Thinking of the trip can bring some doubt, fear and even misunderstandings. I am rattled to the core with what I believe God is leading me to do. 40 days. I can hardly even say the words. Yes, leaving my family, traveling across the world and staying in the remote village where God took us as a family just over two years ago. No power, no bathrooms, only the running water of a hand dug well that we assisted the people in digging a little over a year ago. I will not count the privilege of being in that place until my feet hit the soil, but if God allows, I will be staying with mamma in her beautiful mud hut.
So many questions are swirling. Only God can take my inadequacies, my doubt, my insecurities and bring peace, joy, contentment, clarity and hope. We have to be careful who we share with because we don’t want to bring disappointment to those who are watching. What if it won’t all come together as planned? Will we bring more harm or hurt than good? I am choosing to leave my feelings and emotions aside and take one faith step in front of the other. I am preparing to go. I am preparing to love. I am preparing to be blessed by the people I am visiting. Only God. Only Me. One step at a time.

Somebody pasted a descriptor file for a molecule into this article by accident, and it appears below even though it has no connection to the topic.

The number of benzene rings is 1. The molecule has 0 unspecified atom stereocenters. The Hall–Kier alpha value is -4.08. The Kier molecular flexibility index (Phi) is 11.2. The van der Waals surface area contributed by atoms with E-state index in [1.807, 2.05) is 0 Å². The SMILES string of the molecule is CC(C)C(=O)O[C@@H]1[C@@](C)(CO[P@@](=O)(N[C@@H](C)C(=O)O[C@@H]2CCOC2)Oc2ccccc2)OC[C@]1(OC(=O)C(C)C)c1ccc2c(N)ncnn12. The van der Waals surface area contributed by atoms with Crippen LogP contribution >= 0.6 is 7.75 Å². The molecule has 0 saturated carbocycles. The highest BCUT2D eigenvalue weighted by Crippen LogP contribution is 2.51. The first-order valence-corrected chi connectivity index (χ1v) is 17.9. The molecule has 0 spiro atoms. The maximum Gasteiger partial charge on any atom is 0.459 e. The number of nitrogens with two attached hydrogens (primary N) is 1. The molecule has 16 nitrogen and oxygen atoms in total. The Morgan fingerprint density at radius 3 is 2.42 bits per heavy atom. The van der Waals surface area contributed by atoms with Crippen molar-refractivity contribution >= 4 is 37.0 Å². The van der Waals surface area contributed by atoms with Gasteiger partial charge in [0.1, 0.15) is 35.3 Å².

I have many Loves in Ethiopia, with whom will continue to partner with, however there does seem to be one special place that God keeps drawing my heart back to. Arjo, Wellega is around 14 hours from Addis Ababa, Ethiopia via van. Plenty of bumping up and down and one lane dirt roads along cliffs makes the journey to the destination a bit treacherous and gripping the seats kind of entertaining. This gorgeous place is beyond rural. The children call my name when I am sleeping. Their faces smile back at me when I blink my eyes. The memories I have are as vivid when I left.
I want to learn their names, their dreams, their passions and their hopes. I want to know their fears, concerns and what brings them pain. I wonder if they know that God knows their name, that he loves them and cherishes them no matter what. No matter.